“The women I’ve met have been truly inspiring, and a fantastic source of support and encouragement, both on and off the golf course."
Spending time out on the golf course, meeting like-minded women from a range of different backgrounds, has had a profound influence on her social life – and her confidence.
“The women I’ve met have been truly inspiring, and a fantastic source of support and encouragement, both on and off the golf course.
“Being out on the course with my friends, breathing in fresh air, away from an increasingly fast-moving world – it’s the perfect tonic.”
A Unique Position for Golf
With the positive impact of green space on mental health becoming more evident, it can be argued that golf holds a unique position as a sport and hobby, owing to the game’s green arenas.
With this fact in mind, can golf benefit a healthier mental lifestyle? Ultimately, could it be part of the solution to the modern mental health crisis?
I think to get out and play golf you are really helping manage your mental health in a very holistic way.
“Absolutely,” Professor Jenny Roe continues, “I think to get out and play golf you are really helping manage your mental health in a very holistic way.
“First of all, it’s a social sport. People can play alone, obviously, but most golfers tend to play with other people.
“Secondly, it’s improving your physical activity. It keeps you mobile, which is key.
“Thirdly, you are challenging yourself in terms of technique and practice.
“And finally you’re getting this big beneficial effect to your psychological wellbeing through exposure to the natural environment.
“Golf combines all of these factors in one activity.
The benefits cited by Jenny here are echoed in advice on managing stress and supporting good mental health from organizations across the globe, including the National Health Service in the UK and the American Heart Foundation in the USA.
A Powerful Message
Interestingly, these same factors sit among the aspects of the game that many non-golfers find most attractive, according to Syngenta’s Global Customer Insights research.
When asked, “What about golf piques your interest?”, non-golfers' top responses were:
1. Being outdoors
2. Relaxation or stress relief
3. It presents a mental challenge
4. Spending time with friends or family
5. It presents a physical challenge
So, while the golf industry is making efforts to promote the significant physical health benefits of playing golf, it could be argued that the mental health benefits are even more significant, and also more appealing, to prospective golfers today.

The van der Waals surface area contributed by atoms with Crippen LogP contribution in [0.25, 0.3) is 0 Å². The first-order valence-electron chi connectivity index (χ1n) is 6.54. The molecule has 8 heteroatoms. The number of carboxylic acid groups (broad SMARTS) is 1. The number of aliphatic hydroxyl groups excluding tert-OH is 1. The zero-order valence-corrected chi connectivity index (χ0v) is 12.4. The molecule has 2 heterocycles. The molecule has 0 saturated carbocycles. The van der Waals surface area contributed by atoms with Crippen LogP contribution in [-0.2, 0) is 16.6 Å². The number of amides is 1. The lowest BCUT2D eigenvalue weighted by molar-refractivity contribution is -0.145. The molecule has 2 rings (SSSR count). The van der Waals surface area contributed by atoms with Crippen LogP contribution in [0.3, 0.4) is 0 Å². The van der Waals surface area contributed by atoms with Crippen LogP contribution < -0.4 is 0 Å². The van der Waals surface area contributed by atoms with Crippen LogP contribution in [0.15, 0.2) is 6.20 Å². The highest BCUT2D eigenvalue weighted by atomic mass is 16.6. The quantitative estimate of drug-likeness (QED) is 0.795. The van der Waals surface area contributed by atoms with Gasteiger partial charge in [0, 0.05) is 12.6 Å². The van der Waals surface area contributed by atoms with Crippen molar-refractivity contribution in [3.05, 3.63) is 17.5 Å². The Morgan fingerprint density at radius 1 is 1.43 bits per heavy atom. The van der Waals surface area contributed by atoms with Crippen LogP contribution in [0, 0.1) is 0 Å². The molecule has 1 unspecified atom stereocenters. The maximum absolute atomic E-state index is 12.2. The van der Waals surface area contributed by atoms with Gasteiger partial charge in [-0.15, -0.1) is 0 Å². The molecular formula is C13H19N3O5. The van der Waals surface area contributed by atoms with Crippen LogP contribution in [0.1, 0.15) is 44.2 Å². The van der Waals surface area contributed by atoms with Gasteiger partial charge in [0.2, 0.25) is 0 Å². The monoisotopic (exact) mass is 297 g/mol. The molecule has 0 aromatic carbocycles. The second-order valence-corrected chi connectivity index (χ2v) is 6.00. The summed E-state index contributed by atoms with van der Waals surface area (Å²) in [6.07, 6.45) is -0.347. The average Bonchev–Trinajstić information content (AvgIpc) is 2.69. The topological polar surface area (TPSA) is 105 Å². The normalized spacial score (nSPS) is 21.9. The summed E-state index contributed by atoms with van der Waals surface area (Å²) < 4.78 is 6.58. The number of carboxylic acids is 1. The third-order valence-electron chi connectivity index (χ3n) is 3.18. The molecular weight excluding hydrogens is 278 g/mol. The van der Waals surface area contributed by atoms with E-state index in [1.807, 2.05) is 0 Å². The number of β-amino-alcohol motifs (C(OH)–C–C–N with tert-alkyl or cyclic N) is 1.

As a growing portion of the population becomes invested in forging a healthier mental lifestyle, the golf industry has a clear opportunity, backed by sound research, to present itself as a tremendously healthy and holistic activity to support that lifestyle.
Time for golf
Back in Boston, Sam Gerry is on the course, enjoying his golf.
“Golf gives me a really good excuse to put all of the technology down and forget about it for a while. A sport like golf is so enjoyable that you can completely forget about your phone and social media and everything, which is kind of awesome.
"I definitely need that time, and I know that many other young people do too.”
Case Study: Parkrun
What golf can learn from Parkrun's success.
On an October morning in 2004, 14 people met in Bushy Park, London, for the first Parkrun event.
Today, almost two million active runners across 6,000 clubs worldwide make up what the BBC has called “a global phenomenon”.
Parkrun’s 5km timed runs are organised in pleasant parkland settings all around the world every single week. The events are free, safe, open to everyone, and incredibly popular.
In 2018, Staffordshire University in the UK conducted a study involving “parkrunners” who identified as having experienced mental health difficulties.
Each participant in the study reported that Parkrun had been beneficial to their mental health, and the report demonstrated that Parkrun increases confidence, it helps to reduce isolation, depression, anxiety and stress, and it gives participants space to think.
"The sense of community, friendship and camaraderie was more important to participants than physical exercise, suggesting that initiatives emphasising a sense of community and support may be beneficial to mental health and wellbeing.”
The powerful benefits of being outdoors, being active, and being part of a community activity, which are so clearly demonstrated in this study, are also very significant for the golf industry.
Taking place in beautiful natural settings, providing a community to join, delivering a great way of keeping active and fit, and providing a sense of accomplishment to those involved – all of these factors are mirrored closely in golf, and create a powerful message for the industry to take to potential golfers.
The benefits of exercise on mental health have long been acknowledged. However, this new research supports other studies which demonstrate that exercising in natural environments, combined with opportunities to socialise and join a community, adds even greater value to that activity in terms of mental wellness.
This marks a clear and powerful opportunity for the golf industry: to showcase the game’s many mental and physical health benefits – not only to those facing severe mental health difficulties, but to everyone who is invested in creating a healthy and balanced lifestyle.